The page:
Australia generally enjoys a comparatively good record of commercial fire safety.

Where tragedies of loss of life and serious injury due to fire do occur, it reminds us of just how critical it is to maintain and continuously improve our overall fire protection systems, technology and technician skills.

That’s not to say that commercial fire safety performance can’t improve. Australians naturally expect to be safe from fire risks when shopping, walking through airports and any other number of daily normal activities.

A cornerstone of Australia’s fire safety performance is Australian Standard 1851-2012 (AS1851-2012) Routine Service of Fire Protection Systems and Equipment. This is the fire safety performance benchmark that fire protection maintenance and service contractors generally work to, either because it is mandated by government, as in Queensland and Victoria, or voluntarily in other states. It provides a detailed roadmap of ongoing fire safety system maintenance required to sustain the system’s operation into the future, once the system installation has been completed.

AS1851-2012 was recently amended, and Amendment 1 was published by Standards Australia on 16 November. The amended and improved version will enhance commercial fire safety in a couple of key fire safety system maintenance activities. Benefits of these changes will flow on to building owners and occupiers, to fire protection contractors, to fire protection technicians and, ultimately, the Australian community.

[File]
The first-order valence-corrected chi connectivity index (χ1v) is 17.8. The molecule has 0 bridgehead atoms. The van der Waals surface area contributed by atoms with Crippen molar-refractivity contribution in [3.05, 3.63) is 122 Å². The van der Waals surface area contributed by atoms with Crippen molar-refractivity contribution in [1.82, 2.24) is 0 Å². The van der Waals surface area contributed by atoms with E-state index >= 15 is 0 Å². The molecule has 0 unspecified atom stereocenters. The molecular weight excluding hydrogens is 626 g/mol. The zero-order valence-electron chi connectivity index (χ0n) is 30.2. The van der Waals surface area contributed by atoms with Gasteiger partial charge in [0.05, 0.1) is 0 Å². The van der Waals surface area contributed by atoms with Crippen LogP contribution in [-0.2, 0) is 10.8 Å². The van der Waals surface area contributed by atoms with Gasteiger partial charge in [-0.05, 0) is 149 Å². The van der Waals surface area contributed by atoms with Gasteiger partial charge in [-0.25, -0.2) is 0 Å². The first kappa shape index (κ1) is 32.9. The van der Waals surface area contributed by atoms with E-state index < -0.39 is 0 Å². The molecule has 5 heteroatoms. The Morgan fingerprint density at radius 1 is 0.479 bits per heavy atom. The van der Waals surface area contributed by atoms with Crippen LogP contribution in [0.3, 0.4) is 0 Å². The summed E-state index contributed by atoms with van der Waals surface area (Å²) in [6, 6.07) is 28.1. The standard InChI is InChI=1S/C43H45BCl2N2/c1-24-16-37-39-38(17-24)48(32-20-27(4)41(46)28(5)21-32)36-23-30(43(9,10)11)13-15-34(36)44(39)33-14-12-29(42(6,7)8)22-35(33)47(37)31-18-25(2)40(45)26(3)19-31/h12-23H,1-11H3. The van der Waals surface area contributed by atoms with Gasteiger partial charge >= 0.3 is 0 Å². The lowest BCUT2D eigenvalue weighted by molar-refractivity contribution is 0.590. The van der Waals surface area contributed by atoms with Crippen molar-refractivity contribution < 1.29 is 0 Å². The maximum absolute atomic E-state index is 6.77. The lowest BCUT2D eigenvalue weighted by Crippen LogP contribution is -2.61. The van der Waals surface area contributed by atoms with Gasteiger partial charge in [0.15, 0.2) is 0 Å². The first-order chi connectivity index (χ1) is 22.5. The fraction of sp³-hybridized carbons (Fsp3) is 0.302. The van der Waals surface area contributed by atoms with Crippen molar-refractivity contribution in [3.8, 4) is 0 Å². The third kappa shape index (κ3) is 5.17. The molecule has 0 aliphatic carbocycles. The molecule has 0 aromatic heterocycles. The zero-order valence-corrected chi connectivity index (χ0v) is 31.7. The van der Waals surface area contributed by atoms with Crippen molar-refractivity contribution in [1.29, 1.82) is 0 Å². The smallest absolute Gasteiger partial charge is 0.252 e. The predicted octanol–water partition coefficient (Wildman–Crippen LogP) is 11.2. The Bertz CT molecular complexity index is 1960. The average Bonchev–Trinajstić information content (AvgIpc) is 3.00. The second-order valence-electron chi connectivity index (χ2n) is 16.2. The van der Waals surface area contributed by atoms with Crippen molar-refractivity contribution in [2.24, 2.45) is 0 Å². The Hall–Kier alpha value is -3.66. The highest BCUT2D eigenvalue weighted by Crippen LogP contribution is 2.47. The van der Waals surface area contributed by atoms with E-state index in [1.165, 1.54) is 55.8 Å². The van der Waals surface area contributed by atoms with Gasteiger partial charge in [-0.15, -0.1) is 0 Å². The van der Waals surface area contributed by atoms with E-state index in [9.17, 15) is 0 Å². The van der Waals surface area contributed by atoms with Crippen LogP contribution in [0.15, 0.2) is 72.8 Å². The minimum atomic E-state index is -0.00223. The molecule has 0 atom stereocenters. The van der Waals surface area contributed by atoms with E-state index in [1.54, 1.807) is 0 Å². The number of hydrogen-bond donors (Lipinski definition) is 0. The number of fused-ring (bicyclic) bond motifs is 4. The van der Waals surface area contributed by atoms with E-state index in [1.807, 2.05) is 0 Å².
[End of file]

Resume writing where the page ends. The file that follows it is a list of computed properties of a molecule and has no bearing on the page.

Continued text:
The major change in the AS1851-2012 amendment relates to “baseline data.” Baseline data is the term used to describe the operating parameters that apply to the building’s fire protection system at the date of its original completed installation. That is, if a sprinkler system was installed in 1992, then the operating parameters would be as determined by the relevant Code(s), Standard(s), and legislation at the time.

Under the original AS1851-2012, the fire protection maintenance and service contractor was required to maintain the fire protection system in accordance with the baseline data. The problem was that if the baseline data was missing, the fire protection system’s maintenance could be compromised. In some instances, the compromise may be quite significant and come at a real financial cost to the building owners. While not the fault of the maintaining fire protection contractor or the building owner, it was simply an artefact of the prescriptive wording of the original AS1851-2012. If the baseline data was never required to be provided at the time of its original completed installation, then it could be an expensive exercise for the building owner to create, and often an impossible task to undertake. The older the building, often the greater likelihood that baseline data was unavailable.

The knock-on effect of absent baseline data was that the fire protection technician could not always perform the maintenance work stipulated by AS1851-2012.  The Standard further prescribed quite a convoluted process for the building owner and fire protection contractor to then follow in addressing the absence of that building’s baseline data.  And all of this work adds up to greater cost for the customer while at the same time offering limited enhancement to the quality of the fire protection system.

Ultimately, the Standards Australia expert committee was able to make the necessary adjustments to AS1851-2012 to address the problem and this is at the centre of the Amendment 1 publication. The professional fire protection technician can now effectively override the baseline data requirement on the basis of their knowledge, experience and training. This outcome sustains the integrity of the fire protection system maintenance process while reducing the potential cost impact to building owners which was inherent in the prescriptive baseline data requirement of the original AS1851-2012 publication.